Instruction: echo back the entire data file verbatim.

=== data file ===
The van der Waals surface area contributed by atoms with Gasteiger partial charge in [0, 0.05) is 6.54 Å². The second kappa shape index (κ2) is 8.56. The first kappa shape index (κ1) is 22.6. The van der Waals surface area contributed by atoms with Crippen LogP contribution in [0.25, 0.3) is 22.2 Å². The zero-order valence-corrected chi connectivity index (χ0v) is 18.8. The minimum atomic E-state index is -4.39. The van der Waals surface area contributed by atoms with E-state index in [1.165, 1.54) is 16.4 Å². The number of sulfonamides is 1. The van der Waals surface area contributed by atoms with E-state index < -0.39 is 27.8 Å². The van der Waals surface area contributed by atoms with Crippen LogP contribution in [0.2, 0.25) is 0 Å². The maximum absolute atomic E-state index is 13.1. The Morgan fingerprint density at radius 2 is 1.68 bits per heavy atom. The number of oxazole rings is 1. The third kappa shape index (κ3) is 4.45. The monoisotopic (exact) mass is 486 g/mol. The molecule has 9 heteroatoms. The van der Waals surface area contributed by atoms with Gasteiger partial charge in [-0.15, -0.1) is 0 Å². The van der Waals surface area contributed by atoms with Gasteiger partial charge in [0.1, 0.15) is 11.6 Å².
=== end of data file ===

The van der Waals surface area contributed by atoms with Gasteiger partial charge in [0, 0.05) is 6.54 Å². The second kappa shape index (κ2) is 8.56. The first kappa shape index (κ1) is 22.6. The van der Waals surface area contributed by atoms with Crippen LogP contribution in [0.25, 0.3) is 22.2 Å². The zero-order valence-corrected chi connectivity index (χ0v) is 18.8. The minimum atomic E-state index is -4.39. The van der Waals surface area contributed by atoms with E-state index in [1.165, 1.54) is 16.4 Å². The number of sulfonamides is 1. The van der Waals surface area contributed by atoms with E-state index < -0.39 is 27.8 Å². The van der Waals surface area contributed by atoms with Crippen LogP contribution in [0.2, 0.25) is 0 Å². The maximum absolute atomic E-state index is 13.1. The Morgan fingerprint density at radius 2 is 1.68 bits per heavy atom. The number of oxazole rings is 1. The third kappa shape index (κ3) is 4.45. The monoisotopic (exact) mass is 486 g/mol. The molecule has 9 heteroatoms. The van der Waals surface area contributed by atoms with Gasteiger partial charge in [-0.15, -0.1) is 0 Å². The van der Waals surface area contributed by atoms with Gasteiger partial charge in [0.1, 0.15) is 11.6 Å².